Anybody who knows me from my band playing and more recent broadcast activities knows that I rarely drink adult beverages.  In fact, I will specifically order a “pitcher of water” at some gigs where I’m playing (unless as I say, it’s going really GOOD, or really BAD, I might nurse a rum & Coke or two).

I was the same back then, too.  But Dave must have caught me in a rare moment.  As we ate our lunch, he encouraged me to try a kamikaze, which has a very high alcohol content, but tastes a lot like lemonade or limeade.  In other words, they go down like water.

I don’t remember what the topic of conversation was, but it must have been awfully interesting, and we ordered more kamikazes…and more…. and more…. and more.  At least I did.  The interesting thing is that it did go down like lemonade, and it was incredibly tasty.  The scary part is they seemed like they were doing nothing to my brain cells.

Dave had driven and it was only a few miles back to the station, and I don’t think he had any more than 1-2 of these tasty drinks.

I polished off 4-5 of those things.  I felt completely in control, until I stood up. Let me assure you, I was GONE from that point on!

So we made it back to the car and the station.  Vaguely I realized I had to be on the air in less than a half hour.

I had to remind myself DON’T SWEAR, play lots of music and public service announcements.  The commercial load was also particularly heavy my first hour, then it lightened up after that.  That was the norm and I was used to it.   It was a very busy log, but I actually had enough experience to pull it off.  

I DON’T recommend anyone attempting this because it may be the last show you ever do in your career.  But I was always willing to live on the edge back then.

I stayed late after the show (as I often did) to finish some production that needed to be on air the next morning.  By the time I headed home, the effects of the alcohol were largely gone, but the next day, I remembered almost NOTHING of what went on during that show.  Did I put any callers on the air?  Don’t know.  I apparently did not miss a single spot including the live ones, met all the network breaks, etc.

I was talking to our News Director at the station the next day.  He had heard that Dave and I “had a few” the previous afternoon and he had heard my show.

It is likely that he tuned in specifically to hear the fun!

Anyway, “Mr. News Director” didn’t notice much difference
(apparently I was NOT slurring words too noticeably).  

 We did have a contest called “Easy Street,” which was basically a 30 second live read a few times an hour.  His only comment was that I “did a FIVE MINUTE ‘Easy Street’  spiel!”

Of course, I remember NOTHING of that! The whole airshift was a blur.

I just know when you work in radio for a while at a busy station, you think on your feet.  Show prep is important, but knowing how to be a “host” and keep the show moving, completely off the top of your head – is something I did know how to do, because otherwise you DIDN’T EVEN GET HIRED back then.

I had listened to (and been hired by) the best in the business.  If the equipment malfunctioned, we knew how to IMMEDIATELY jump in and often the listener never even knew.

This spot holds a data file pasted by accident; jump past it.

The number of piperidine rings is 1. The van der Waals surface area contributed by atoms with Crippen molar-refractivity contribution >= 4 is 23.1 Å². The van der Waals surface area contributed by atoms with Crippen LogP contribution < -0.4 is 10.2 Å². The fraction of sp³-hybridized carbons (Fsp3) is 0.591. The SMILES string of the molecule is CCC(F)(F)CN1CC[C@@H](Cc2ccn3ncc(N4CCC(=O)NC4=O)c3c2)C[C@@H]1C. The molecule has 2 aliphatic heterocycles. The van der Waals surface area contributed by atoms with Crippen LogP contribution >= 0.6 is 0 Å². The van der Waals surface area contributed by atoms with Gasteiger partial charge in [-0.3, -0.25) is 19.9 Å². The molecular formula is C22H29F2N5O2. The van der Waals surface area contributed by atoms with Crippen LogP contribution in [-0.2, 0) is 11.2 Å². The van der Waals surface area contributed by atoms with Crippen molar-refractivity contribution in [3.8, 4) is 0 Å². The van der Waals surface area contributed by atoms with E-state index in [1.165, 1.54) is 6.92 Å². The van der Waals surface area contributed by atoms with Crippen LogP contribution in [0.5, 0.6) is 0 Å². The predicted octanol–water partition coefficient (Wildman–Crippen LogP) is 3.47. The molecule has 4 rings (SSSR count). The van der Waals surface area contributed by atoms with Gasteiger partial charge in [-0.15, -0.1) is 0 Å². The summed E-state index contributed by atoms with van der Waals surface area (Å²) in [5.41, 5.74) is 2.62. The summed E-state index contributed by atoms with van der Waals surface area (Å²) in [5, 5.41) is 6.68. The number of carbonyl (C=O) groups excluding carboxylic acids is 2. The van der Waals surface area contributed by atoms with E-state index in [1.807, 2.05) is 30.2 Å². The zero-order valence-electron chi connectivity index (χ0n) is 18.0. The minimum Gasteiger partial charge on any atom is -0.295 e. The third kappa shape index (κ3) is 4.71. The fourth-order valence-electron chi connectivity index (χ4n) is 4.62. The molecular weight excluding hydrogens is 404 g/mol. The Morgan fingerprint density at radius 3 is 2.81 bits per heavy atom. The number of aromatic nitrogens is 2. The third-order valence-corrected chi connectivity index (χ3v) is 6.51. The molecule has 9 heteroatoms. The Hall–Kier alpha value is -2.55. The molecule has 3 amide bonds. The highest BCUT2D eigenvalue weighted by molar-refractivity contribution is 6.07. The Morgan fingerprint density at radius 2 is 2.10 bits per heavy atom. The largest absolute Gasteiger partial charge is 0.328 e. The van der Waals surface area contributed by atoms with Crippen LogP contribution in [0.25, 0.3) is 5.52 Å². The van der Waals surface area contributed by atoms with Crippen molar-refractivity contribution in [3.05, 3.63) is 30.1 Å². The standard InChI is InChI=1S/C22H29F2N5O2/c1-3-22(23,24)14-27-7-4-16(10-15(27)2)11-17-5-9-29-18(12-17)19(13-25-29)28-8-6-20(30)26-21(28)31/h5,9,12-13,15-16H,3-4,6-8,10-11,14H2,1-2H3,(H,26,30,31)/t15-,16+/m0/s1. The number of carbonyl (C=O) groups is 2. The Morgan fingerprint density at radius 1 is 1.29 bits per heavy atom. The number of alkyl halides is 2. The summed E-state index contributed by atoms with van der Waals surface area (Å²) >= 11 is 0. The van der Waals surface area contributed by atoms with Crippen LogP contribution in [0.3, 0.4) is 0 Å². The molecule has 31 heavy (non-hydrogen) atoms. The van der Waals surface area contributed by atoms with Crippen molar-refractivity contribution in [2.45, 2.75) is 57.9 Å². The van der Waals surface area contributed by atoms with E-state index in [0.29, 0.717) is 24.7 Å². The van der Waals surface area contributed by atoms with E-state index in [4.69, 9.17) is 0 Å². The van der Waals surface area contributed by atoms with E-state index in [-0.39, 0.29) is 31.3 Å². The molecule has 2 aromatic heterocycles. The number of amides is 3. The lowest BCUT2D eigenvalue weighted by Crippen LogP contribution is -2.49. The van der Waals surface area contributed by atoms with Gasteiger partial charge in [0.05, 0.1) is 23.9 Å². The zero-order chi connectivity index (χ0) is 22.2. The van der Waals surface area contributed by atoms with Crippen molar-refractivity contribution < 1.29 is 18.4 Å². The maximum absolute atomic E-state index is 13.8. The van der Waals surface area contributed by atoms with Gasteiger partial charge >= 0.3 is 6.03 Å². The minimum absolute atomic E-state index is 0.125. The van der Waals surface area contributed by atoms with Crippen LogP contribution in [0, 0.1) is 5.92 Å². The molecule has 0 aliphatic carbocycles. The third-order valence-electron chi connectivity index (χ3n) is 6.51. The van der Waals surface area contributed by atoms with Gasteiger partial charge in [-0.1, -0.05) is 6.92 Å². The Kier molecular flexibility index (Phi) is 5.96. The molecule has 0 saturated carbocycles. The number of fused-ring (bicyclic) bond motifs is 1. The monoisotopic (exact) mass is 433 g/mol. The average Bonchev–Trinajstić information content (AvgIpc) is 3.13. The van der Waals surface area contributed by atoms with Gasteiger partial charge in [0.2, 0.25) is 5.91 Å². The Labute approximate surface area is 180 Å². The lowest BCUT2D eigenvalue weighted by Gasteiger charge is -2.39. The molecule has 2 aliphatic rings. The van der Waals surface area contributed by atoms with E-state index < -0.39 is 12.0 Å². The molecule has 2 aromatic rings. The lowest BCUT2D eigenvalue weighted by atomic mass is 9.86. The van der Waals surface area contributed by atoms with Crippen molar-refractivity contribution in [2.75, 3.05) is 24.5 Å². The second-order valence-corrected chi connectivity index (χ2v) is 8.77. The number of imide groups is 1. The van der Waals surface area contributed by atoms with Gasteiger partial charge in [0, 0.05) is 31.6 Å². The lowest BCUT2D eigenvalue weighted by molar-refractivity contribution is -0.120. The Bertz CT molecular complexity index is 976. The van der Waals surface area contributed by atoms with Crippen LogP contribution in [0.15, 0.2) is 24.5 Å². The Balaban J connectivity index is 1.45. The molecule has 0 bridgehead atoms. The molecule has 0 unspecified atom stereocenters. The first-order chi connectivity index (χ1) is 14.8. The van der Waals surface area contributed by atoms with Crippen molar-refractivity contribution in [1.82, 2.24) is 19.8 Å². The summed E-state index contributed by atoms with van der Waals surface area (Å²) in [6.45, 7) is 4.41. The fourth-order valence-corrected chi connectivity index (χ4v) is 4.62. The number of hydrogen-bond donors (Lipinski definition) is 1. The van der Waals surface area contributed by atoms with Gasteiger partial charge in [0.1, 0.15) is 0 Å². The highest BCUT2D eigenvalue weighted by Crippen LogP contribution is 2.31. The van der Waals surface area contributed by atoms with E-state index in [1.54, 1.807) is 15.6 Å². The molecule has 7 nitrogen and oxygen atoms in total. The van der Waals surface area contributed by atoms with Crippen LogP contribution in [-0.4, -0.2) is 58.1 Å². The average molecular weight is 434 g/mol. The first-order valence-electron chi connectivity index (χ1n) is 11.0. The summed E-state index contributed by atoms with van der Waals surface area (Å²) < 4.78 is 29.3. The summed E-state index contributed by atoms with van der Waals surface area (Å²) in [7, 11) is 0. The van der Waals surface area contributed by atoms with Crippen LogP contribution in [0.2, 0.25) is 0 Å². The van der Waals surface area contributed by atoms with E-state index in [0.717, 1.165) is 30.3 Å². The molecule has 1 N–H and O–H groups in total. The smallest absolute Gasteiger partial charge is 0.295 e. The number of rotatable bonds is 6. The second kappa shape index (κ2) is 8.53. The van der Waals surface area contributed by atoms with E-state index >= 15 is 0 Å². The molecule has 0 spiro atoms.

In my drunken stupor (don’t ask me how), I STILL (allegedly) managed a professional demeanor because doing my job was second nature.  I could “wing it” skipping show prep, because I constantly listened to other stations, read newspapers (including supermarket rags) and there was ALWAYS something to talk about.  I especially knew the music inside and out, and if I wanted, could hit the post on every single song without even looking at timers.

I had a “spiel” and a “schtick” that was a little different from the way I am in person, but  (apparently) I could also operate on “auto-pilot”, and almost no one was the wiser.


I got through an airshift undetected completely smashed and oblivious to my surroundings because radio was – and still is – my passion.    

I’m not particularly proud of those moments.  That was in fact, the ONLY time I was ever on the air intoxicated on an FCC licensed station, but it is one of many amusing times I lived through.

At the time, Art Versnick was our Program Director, who has since been in broadcast management for several years in Ohio.  Overall, Art was a really good guy to work for.

Thank you Art, for not finding out about my “kamikaze” incident, but especially for putting up with and encouraging my creative whims during those years.

Yet another drunken moment engineers would appreciate, that did NOT involve me:

A good friend would be at the transmitter twisting dials, completely and hopelessly drunk.  “I can tune the plates no matter how drunk I am!”  he would brag…and the tubes inside would be going through various shades of orangey red.  He knew if he blew them, it would be money straight out of his pocket… but he never did. 

R.I.P. Tom Fitzek.

The lesson here is to have as much fun as possible, but do as I say, not as I did!



Kamikaze recipe

(don’t be a jerk, use at your own risk, and never drive or operate heavy machinery after consuming this stuff)


Serve in: Old fashond glass

Alcohol (as typically mixed):  27%

1-3 ounces vodka

1 ounce triple sec

1 ounce lime juice